Long Live the Oxford Comma

Jill Baughman
27

word nerdThere are few topics so divisive among grammarians as the Oxford comma (also called the Harvard or serial comma), one teeny tiny little symbol at the end of a list (written before "and," such as "baseball, football, and basketball"). And, okay, let's just get this out there right now: I am a huge proponent of the serial comma.

If you're a faithful reader of The Stir, you'll probably notice that we use serial commas in all of our stories. Most likely because I'm the one who sticks them in as the copy editor here. Ah, feel the power.

Why are we talking about serial commas now? The Internet was abuzz this morning with rumors that Oxford killed the serial comma, putting word nerds like me into an internal panic. But, thankfully, it has officially announced that the Oxford University Style Guide is the same. Only the OUP publicists dropped the Oxford comma.

And the peasants rejoiced.

Why do people hate this unassuming punctuation mark? They feel it's unnecessary and takes up space (back in the days when newspapers ruled, space, even for a tiny comma, was at a premium). People naturally pause before "and" in their minds. It's old and archaic looking. Oxford can't keep up with the constantly evolving English language and is falling behind the times by insisting on keeping it.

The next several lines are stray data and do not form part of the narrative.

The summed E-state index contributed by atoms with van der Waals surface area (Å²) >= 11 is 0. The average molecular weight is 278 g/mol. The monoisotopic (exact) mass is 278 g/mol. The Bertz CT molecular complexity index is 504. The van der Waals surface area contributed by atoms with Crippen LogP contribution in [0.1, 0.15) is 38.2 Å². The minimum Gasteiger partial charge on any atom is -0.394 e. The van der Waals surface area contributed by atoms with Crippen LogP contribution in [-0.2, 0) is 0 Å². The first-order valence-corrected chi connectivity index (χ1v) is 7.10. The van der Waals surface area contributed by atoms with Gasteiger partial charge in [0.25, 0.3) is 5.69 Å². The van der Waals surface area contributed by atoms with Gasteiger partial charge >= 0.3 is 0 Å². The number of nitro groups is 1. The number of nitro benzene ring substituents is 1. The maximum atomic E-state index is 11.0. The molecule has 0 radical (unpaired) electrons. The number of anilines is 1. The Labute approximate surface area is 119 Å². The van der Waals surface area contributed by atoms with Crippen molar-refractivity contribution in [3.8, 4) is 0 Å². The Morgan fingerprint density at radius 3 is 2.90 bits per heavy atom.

But take a quick gander at comments and Twitter, and it seems there are die-hard serial comma lovers just like me. We should totally start a club. Here's proof:

  • Ruth Shaver, who commented on an NPR article on the subject, summed it up perfectly: "To my mind, the serial comma is as necessary for clear written communication as vodka is for a screwdriver."
  • Nancy Stevenson, in the same article, commented: "I heart the Oxford comma, but never knew so many others felt the same."
  • Ross T on Twitter proclaimed: "The serial comma is functional, logical, and correct."
  • CooTweetBro also agreed: "No matter what Oxford says, I refuse to drop the serial comma when writing articles, e-mails, or tweets."
  • AbrahamHanover announced: "Things I will defend: My wife, my child, evolution, consent, the virtue of doubt, the serial comma, and they-singular. I am a simple man."
  • laurenlivesina took it to the extreme: "The serial comma is one of the sanest punctuation usages in the written language"

Of course, there are those who aren't fans of the serial comma, but they are few and far between. Or perhaps it's just us grammar dorks who have too much time on our hands to obsess over such meaningless trivialities. But, I will say, I'm glad I'm not alone!

Are you a fan of the serial comma? Why or why not?


Image via mollyollyoxenfree/Flickr

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